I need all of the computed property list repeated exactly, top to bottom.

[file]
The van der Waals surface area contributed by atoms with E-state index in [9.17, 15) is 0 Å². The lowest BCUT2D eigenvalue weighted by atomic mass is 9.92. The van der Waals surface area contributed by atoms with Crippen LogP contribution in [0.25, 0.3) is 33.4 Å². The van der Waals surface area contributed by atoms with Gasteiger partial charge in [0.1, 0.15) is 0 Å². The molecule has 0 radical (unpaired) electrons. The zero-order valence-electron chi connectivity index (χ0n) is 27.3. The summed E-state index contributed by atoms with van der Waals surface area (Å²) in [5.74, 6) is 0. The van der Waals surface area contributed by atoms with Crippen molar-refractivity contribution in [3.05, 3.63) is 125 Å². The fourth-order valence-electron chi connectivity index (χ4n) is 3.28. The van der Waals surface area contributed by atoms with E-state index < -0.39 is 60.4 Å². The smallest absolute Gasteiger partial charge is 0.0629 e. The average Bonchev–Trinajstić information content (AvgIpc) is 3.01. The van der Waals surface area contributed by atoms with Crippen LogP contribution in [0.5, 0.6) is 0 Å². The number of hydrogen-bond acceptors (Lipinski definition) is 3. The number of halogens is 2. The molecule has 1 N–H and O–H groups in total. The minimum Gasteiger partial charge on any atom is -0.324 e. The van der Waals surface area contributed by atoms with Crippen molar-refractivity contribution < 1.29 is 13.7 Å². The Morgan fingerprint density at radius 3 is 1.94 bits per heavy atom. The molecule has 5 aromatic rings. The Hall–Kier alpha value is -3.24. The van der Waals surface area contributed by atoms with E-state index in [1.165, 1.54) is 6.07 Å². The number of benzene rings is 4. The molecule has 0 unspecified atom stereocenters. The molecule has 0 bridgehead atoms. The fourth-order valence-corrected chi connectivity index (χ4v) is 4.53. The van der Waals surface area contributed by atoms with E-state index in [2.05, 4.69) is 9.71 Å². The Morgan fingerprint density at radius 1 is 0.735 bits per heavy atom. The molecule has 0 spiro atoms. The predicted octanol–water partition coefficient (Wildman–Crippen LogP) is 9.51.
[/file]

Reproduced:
The van der Waals surface area contributed by atoms with E-state index in [9.17, 15) is 0 Å². The lowest BCUT2D eigenvalue weighted by atomic mass is 9.92. The van der Waals surface area contributed by atoms with Crippen LogP contribution in [0.25, 0.3) is 33.4 Å². The van der Waals surface area contributed by atoms with Gasteiger partial charge in [0.1, 0.15) is 0 Å². The molecule has 0 radical (unpaired) electrons. The zero-order valence-electron chi connectivity index (χ0n) is 27.3. The summed E-state index contributed by atoms with van der Waals surface area (Å²) in [5.74, 6) is 0. The van der Waals surface area contributed by atoms with Crippen molar-refractivity contribution in [3.05, 3.63) is 125 Å². The fourth-order valence-electron chi connectivity index (χ4n) is 3.28. The van der Waals surface area contributed by atoms with E-state index < -0.39 is 60.4 Å². The smallest absolute Gasteiger partial charge is 0.0629 e. The average Bonchev–Trinajstić information content (AvgIpc) is 3.01. The van der Waals surface area contributed by atoms with Crippen LogP contribution in [0.5, 0.6) is 0 Å². The number of hydrogen-bond acceptors (Lipinski definition) is 3. The number of halogens is 2. The molecule has 1 N–H and O–H groups in total. The minimum Gasteiger partial charge on any atom is -0.324 e. The van der Waals surface area contributed by atoms with Crippen molar-refractivity contribution < 1.29 is 13.7 Å². The Morgan fingerprint density at radius 3 is 1.94 bits per heavy atom. The molecule has 5 aromatic rings. The Hall–Kier alpha value is -3.24. The van der Waals surface area contributed by atoms with E-state index in [1.165, 1.54) is 6.07 Å². The number of benzene rings is 4. The molecule has 0 unspecified atom stereocenters. The molecule has 0 bridgehead atoms. The fourth-order valence-corrected chi connectivity index (χ4v) is 4.53. The van der Waals surface area contributed by atoms with E-state index in [2.05, 4.69) is 9.71 Å². The Morgan fingerprint density at radius 1 is 0.735 bits per heavy atom. The molecule has 0 spiro atoms. The predicted octanol–water partition coefficient (Wildman–Crippen LogP) is 9.51.